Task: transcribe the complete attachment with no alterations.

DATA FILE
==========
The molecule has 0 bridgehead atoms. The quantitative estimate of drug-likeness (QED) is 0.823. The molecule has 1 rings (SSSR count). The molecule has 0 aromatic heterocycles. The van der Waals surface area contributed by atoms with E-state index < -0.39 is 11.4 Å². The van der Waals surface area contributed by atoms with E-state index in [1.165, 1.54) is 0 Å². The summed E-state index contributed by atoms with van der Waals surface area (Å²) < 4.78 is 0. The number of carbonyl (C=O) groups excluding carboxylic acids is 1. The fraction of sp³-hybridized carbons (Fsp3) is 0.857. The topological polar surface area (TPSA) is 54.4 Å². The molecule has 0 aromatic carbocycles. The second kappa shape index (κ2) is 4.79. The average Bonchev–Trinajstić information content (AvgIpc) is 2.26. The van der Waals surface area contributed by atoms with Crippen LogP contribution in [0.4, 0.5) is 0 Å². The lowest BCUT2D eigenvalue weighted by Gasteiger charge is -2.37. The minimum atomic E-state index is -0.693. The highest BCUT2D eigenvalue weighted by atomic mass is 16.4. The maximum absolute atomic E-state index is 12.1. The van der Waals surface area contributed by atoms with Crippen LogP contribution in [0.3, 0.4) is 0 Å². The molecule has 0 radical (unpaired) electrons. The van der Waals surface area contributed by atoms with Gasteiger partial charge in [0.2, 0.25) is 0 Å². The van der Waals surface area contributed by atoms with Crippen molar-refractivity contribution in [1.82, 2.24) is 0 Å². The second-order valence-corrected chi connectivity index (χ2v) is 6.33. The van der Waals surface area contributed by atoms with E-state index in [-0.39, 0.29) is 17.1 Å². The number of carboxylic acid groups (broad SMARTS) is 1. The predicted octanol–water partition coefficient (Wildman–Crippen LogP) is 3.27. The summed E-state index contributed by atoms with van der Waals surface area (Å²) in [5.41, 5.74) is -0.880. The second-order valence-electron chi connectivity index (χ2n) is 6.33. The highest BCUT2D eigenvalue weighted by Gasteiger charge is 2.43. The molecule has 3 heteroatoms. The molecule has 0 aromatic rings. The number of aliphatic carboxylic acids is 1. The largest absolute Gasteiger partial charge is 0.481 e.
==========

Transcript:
The molecule has 0 bridgehead atoms. The quantitative estimate of drug-likeness (QED) is 0.823. The molecule has 1 rings (SSSR count). The molecule has 0 aromatic heterocycles. The van der Waals surface area contributed by atoms with E-state index < -0.39 is 11.4 Å². The van der Waals surface area contributed by atoms with E-state index in [1.165, 1.54) is 0 Å². The summed E-state index contributed by atoms with van der Waals surface area (Å²) < 4.78 is 0. The number of carbonyl (C=O) groups excluding carboxylic acids is 1. The fraction of sp³-hybridized carbons (Fsp3) is 0.857. The topological polar surface area (TPSA) is 54.4 Å². The molecule has 0 aromatic carbocycles. The second kappa shape index (κ2) is 4.79. The average Bonchev–Trinajstić information content (AvgIpc) is 2.26. The van der Waals surface area contributed by atoms with Crippen LogP contribution in [0.4, 0.5) is 0 Å². The lowest BCUT2D eigenvalue weighted by Gasteiger charge is -2.37. The minimum atomic E-state index is -0.693. The highest BCUT2D eigenvalue weighted by atomic mass is 16.4. The maximum absolute atomic E-state index is 12.1. The van der Waals surface area contributed by atoms with Crippen LogP contribution in [0.3, 0.4) is 0 Å². The molecule has 0 radical (unpaired) electrons. The van der Waals surface area contributed by atoms with Gasteiger partial charge in [0.2, 0.25) is 0 Å². The van der Waals surface area contributed by atoms with Crippen molar-refractivity contribution in [1.82, 2.24) is 0 Å². The second-order valence-corrected chi connectivity index (χ2v) is 6.33. The van der Waals surface area contributed by atoms with E-state index in [-0.39, 0.29) is 17.1 Å². The number of carboxylic acid groups (broad SMARTS) is 1. The predicted octanol–water partition coefficient (Wildman–Crippen LogP) is 3.27. The summed E-state index contributed by atoms with van der Waals surface area (Å²) in [5.41, 5.74) is -0.880. The second-order valence-electron chi connectivity index (χ2n) is 6.33. The highest BCUT2D eigenvalue weighted by Gasteiger charge is 2.43. The molecule has 3 heteroatoms. The molecule has 0 aromatic rings. The number of aliphatic carboxylic acids is 1. The largest absolute Gasteiger partial charge is 0.481 e.